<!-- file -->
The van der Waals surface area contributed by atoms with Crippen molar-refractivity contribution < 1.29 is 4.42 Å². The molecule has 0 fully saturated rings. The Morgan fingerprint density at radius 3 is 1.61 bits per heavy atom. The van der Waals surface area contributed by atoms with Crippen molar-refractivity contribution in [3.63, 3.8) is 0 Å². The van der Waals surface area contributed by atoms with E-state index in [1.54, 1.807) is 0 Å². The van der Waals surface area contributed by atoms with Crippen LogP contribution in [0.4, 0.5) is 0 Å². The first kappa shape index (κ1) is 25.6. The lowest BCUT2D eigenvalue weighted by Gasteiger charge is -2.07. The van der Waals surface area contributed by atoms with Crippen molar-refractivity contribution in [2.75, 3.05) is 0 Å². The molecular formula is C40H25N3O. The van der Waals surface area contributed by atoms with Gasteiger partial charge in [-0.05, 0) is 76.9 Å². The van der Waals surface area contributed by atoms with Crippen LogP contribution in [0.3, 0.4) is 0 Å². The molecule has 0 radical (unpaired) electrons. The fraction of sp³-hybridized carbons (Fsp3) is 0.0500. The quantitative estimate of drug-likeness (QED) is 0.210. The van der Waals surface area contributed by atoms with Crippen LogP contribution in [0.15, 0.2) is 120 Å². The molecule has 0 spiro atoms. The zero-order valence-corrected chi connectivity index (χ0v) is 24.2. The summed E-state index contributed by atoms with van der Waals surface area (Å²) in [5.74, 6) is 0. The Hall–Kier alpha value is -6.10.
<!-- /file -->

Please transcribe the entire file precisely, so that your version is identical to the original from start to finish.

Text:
The van der Waals surface area contributed by atoms with Crippen molar-refractivity contribution < 1.29 is 4.42 Å². The molecule has 0 fully saturated rings. The Morgan fingerprint density at radius 3 is 1.61 bits per heavy atom. The van der Waals surface area contributed by atoms with Crippen molar-refractivity contribution in [3.63, 3.8) is 0 Å². The van der Waals surface area contributed by atoms with E-state index in [1.54, 1.807) is 0 Å². The van der Waals surface area contributed by atoms with Crippen LogP contribution in [0.4, 0.5) is 0 Å². The first kappa shape index (κ1) is 25.6. The lowest BCUT2D eigenvalue weighted by Gasteiger charge is -2.07. The van der Waals surface area contributed by atoms with Crippen molar-refractivity contribution in [2.75, 3.05) is 0 Å². The molecular formula is C40H25N3O. The van der Waals surface area contributed by atoms with Gasteiger partial charge in [-0.05, 0) is 76.9 Å². The van der Waals surface area contributed by atoms with Crippen LogP contribution in [0.3, 0.4) is 0 Å². The molecule has 0 radical (unpaired) electrons. The fraction of sp³-hybridized carbons (Fsp3) is 0.0500. The quantitative estimate of drug-likeness (QED) is 0.210. The van der Waals surface area contributed by atoms with Crippen LogP contribution in [0.15, 0.2) is 120 Å². The molecule has 0 spiro atoms. The zero-order valence-corrected chi connectivity index (χ0v) is 24.2. The summed E-state index contributed by atoms with van der Waals surface area (Å²) in [5.74, 6) is 0. The Hall–Kier alpha value is -6.10.